Claire just wants to walk home with her candyfloss ... but the walk along the old train tracks becomes a nightmare.

‘The ghost train is for kids!’ said Claire.

‘People look pretty scared when they come out,’ said Peter, trying to pull her to The World’s Scariest Ghost Train. ‘Come on, it’ll be fun!’

‘They’re pretending,’ said Claire. ‘They know it’s not real, so what’s there to be scared of?’

‘OK,’ Peter said, as he bought a ticket for himself and the rest of their group.

Maybe it was time to go home, Claire thought. But there was one thing left to do at the fair – buy a candyfloss. It was impossible to finish a candyfloss. They were just too big and too sweet, yet, at the same time, there was nothing there. It must be possible though, she thought, as she paid for her huge pink sugar cloud. She set herself a challenge. Tonight she was going to eat a whole one. For that, she needed time, and that meant walking home by the train tracks instead of through the town centre.

It wasn’t very dark yet. She stepped off the dirt and onto the track. Each wooden sleeper was just the right distance apart so she could step from one to another easily. Of course, Claire knew not to walk on train tracks anywhere else – it was stupid and dangerous. Only last year some boys in the big city died playing on the tracks. But there was nothing dangerous here.

No one in Fellside had any memory of a train using the railway tracks. There wasn’t even a train station. The tracks suddenly finished as if the engineers ran out of wood and iron. Claire always thought of them like those cartoons where the cat tries to catch the mouse and the mouse puts down tracks in front of his speeding carriage until he runs out.

The train tracks were a mystery, but  an old one and nobody wondered about it now. They were just there, and that was that. The tracks vibrated as she walked. She could feel it and then she could hear it too. It was getting stronger and louder. She looked behind her. A round light, small but getting bigger, was coming towards her. It couldn’t be …

A train.

The wheels screamed louder against the rails as the driver slowed the train. It couldn’t stop before it reached her. Luckily, Claire fell to the right, off the track. She was screaming but she couldn’t hear herself above the noisy old train. Its carriages passed her, empty.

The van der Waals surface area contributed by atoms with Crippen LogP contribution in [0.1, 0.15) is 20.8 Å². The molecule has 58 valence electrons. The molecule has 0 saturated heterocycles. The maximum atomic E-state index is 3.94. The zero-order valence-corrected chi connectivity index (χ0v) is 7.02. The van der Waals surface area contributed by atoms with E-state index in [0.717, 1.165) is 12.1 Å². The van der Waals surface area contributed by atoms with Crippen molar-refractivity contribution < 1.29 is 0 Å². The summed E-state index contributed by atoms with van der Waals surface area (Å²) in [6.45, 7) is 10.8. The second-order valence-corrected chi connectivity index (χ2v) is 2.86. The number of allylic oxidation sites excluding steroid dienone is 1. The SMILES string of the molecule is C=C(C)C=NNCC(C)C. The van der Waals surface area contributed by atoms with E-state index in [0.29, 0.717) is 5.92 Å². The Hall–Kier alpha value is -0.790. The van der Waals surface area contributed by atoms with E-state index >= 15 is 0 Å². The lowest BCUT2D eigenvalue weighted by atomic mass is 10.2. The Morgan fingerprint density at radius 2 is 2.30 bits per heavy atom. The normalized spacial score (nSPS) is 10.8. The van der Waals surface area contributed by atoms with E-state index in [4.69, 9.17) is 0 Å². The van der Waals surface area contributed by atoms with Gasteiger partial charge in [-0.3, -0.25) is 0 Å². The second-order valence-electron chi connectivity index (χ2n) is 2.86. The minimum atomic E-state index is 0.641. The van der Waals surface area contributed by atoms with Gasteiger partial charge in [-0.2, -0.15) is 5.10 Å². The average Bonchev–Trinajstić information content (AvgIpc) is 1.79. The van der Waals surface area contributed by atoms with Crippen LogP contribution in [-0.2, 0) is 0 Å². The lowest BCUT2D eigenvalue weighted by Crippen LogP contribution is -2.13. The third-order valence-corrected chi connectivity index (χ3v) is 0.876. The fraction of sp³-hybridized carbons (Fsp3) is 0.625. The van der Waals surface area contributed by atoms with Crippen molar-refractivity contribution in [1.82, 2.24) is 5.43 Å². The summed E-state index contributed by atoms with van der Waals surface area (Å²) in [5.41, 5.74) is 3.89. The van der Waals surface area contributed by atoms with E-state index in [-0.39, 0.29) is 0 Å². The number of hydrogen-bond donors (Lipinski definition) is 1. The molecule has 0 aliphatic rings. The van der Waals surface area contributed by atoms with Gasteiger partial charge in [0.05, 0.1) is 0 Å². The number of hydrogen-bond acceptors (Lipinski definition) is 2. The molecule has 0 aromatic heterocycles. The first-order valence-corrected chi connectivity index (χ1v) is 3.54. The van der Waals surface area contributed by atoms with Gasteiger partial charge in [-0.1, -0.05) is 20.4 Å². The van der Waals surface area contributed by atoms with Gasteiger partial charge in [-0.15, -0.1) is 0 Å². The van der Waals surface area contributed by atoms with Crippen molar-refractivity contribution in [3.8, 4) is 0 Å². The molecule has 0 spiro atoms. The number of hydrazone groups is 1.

Where is it going? she thought. The tracks end in a couple of miles.

A man put his head out of the window of the engine and shouted. ‘Don’t you know it’s dangerous on the tracks?’

‘But … there aren’t any trains!’ Claire said. But there was clearly a train now, whatever was true before. It’s not real, she told herself.

‘This isn’t real,’ she repeated out loud. But the heat coming from the engine felt real.

‘You can’t keep walking on the tracks, so you’re going to have to ride the train the rest of the way.’

‘No!’ 

‘Not scared, are you?’ he said. ‘If it isn’t real, what’s there to be scared of?’ He was using her own words to Peter.

She couldn’t stop herself climbing the metal stairs up to the train’s engine, candyfloss in hand.

‘Sit,’ he said, as the train slowly started moving again.

‘Where are we going?’ Claire asked.

‘End of the line,’ he said.

‘Oh, OK!’ That wasn’t far. The tracks ended near here. The driver said nothing.

She didn’t want the candyfloss. It takes forever to eat a whole one, she thought. It just wasn’t possible.

‘Er … excuse me?’ Claire shouted, because it was as noisy inside the train as outside. ‘How long until we get there?’

‘As long as it takes to eat a whole candyfloss,’ the driver of the real ghost train said. The pink cloud in Claire’s hand looked the same size as when she took her first bite.

‘How long is that?’ she asked, but she already knew the answer.

He turned to face her. Except now there was no face. There was nothing under his cap at all. ‘Forever.’

Nicola Prentis

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